Central Bank cuts economic growth forecast
Updated: Wednesday, 30 Jan 2013 07:07
The Central Bank has forecast a continuation of the gradual recovery in economic activity that is currently under way, though at a slightly slower pace than previous forecasts.
In its first quarterly bulletin of the year, the Central Bank said a slowdown in Ireland's main export markets will impact on growth.
In its bulletin, the Central Bank has pencilled in GDP growth of 1.3% this year. This compares with 1.7% in its previous forecast, and reflects a less favourable international outlook.
For the domestic economy, the bank has projected GNP growth of 0.5%, and growth in employment of 0.3%.
While the employment growth is small, it is the first projected growth since 2007. The Central Bank added that all of it will come from the private sector.
But the bank raised its forecast for economic growth for 2012 after better than expected retail sales data.
It said it expects GDP to grow by 0.7% in 2012 - the second year of growth since 2007. This is an increase from its earlier estimate from 0.5%.
The Central Statistics Office is due to release 2012 GDP figures in March.
The bank warned that due to Ireland's high dependence on exports, further progress is needed to reduce costs in the economy to improve competitiveness and increase flexibility, especially in the public sector.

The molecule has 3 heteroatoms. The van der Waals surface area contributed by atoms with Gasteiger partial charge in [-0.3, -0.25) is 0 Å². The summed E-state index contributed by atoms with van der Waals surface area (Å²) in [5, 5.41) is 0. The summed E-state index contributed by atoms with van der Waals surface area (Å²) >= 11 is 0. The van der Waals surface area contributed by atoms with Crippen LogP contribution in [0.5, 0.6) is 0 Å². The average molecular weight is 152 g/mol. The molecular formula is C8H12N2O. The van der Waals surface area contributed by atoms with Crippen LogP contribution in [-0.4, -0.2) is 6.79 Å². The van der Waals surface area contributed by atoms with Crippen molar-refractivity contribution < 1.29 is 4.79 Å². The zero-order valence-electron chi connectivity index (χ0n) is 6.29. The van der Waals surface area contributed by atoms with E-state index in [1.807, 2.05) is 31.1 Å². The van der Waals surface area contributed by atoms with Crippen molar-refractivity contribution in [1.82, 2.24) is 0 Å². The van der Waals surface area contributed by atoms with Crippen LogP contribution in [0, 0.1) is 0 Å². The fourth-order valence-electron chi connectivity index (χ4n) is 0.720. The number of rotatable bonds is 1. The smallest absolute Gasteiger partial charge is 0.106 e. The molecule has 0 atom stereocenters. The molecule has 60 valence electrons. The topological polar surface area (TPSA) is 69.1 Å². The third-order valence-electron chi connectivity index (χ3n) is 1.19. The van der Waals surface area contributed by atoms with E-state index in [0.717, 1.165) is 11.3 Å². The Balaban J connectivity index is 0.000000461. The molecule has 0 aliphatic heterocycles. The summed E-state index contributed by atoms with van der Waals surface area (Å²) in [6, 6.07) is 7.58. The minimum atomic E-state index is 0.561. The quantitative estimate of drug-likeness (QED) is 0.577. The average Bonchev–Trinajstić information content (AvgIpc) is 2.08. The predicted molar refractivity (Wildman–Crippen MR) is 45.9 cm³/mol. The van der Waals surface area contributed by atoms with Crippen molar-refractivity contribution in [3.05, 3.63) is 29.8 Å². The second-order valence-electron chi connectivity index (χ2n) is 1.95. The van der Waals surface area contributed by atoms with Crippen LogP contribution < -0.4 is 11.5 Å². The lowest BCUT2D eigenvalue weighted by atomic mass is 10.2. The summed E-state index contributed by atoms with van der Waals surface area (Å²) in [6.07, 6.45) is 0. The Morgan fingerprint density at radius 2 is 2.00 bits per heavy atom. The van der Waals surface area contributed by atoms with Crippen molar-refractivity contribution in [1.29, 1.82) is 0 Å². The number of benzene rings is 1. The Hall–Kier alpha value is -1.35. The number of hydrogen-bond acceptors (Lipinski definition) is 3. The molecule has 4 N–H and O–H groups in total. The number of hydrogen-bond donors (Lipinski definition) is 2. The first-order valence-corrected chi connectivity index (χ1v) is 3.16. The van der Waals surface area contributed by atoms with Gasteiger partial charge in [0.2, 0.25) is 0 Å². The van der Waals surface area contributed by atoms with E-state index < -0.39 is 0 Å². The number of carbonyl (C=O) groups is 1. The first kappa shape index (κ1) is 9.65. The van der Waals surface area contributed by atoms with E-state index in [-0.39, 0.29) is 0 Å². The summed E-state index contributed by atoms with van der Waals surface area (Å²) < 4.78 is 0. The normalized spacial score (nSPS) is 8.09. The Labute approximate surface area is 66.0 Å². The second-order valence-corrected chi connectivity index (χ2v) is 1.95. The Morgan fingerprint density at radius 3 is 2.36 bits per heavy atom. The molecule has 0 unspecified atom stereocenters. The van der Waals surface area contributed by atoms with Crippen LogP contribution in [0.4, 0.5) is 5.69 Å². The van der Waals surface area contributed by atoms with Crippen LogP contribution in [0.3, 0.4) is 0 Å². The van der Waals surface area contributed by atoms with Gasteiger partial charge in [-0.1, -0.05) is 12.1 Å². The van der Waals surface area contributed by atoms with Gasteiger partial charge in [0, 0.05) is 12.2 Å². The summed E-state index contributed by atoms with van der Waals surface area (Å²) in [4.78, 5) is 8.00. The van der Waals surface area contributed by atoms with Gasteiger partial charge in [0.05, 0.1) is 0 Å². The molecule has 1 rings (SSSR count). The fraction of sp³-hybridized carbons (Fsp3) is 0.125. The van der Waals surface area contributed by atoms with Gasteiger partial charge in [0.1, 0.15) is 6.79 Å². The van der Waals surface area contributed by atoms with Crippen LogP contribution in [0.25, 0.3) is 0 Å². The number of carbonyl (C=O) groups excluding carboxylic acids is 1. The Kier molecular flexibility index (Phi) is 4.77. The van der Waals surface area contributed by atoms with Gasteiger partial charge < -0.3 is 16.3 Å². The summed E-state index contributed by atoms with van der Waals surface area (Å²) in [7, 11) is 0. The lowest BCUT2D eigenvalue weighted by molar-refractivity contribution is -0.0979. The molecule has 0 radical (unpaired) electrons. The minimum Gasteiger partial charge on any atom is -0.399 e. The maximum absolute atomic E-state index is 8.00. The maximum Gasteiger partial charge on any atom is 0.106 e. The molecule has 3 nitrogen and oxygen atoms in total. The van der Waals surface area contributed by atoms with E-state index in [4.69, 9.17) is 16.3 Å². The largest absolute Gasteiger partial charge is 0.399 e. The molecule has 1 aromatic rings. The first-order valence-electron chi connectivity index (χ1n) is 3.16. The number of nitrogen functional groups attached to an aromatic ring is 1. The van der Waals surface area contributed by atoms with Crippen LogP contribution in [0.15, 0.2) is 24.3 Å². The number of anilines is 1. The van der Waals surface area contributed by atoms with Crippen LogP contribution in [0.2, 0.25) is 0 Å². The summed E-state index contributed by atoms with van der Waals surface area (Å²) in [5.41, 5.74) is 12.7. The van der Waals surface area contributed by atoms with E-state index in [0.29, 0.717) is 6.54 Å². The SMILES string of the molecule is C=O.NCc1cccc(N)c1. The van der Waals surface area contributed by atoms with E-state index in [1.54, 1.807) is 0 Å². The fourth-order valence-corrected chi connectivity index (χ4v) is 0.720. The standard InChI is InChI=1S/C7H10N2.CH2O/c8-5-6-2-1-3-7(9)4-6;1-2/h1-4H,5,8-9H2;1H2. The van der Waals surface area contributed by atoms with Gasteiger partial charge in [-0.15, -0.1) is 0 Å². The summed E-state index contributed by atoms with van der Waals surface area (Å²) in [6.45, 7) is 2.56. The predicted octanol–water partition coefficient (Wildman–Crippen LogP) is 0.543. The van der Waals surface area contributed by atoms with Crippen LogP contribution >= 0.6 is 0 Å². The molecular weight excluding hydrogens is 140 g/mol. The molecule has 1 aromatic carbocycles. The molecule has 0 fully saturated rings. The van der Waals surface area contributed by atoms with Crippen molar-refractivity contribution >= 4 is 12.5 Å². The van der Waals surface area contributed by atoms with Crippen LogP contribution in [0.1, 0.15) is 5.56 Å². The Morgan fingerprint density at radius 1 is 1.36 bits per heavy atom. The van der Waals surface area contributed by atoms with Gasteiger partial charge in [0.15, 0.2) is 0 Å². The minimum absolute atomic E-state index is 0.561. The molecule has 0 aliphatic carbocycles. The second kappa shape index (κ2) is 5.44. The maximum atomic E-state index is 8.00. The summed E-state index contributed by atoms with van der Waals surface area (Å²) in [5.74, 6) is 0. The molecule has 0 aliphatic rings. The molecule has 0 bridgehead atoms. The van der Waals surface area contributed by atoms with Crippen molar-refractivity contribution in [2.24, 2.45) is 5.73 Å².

It also said the Government should not be tempted to ease back on its budget adjustment plans because last year's deficit was smaller than anticipated. It said it should use the ground gained to reach a 3% deficit faster than planned.
The bank said this will reduce uncertainty, contribute to domestic growth and reduce Government borrowing costs.
The Central Bank said investment by business is expected to pick up again this year, building on a return to investment growth seen last year, which happened sooner than expected.
It also foresees a modest return to construction growth next year.
Based on recent figures from the Central Statistics Office, it said there is "tentative reason to expect that the low point in investment may have been reached".
The Central Bank said it expects a further decline in consumer spending this year, but at a much more moderate pace. It has projected a fall in consumer spending of 0.4% this year, and slight growth of 0.2% next year as international conditions improve.
Meanwhile, the Central Bank's chief economist said today that the banks must do more to deal with mortgage arrears, but they are well enough capitalised to deal with potential losses from the sector.
"Much more will be needed to address mortgage arrears," Lars Frisell said at a briefing in Dublin. But he said the banks should have enough capital to deal with the arrears "even if it implies capital losses".
Irish mortgage arrears have risen to record levels, with one in six home loans not being fully repaid.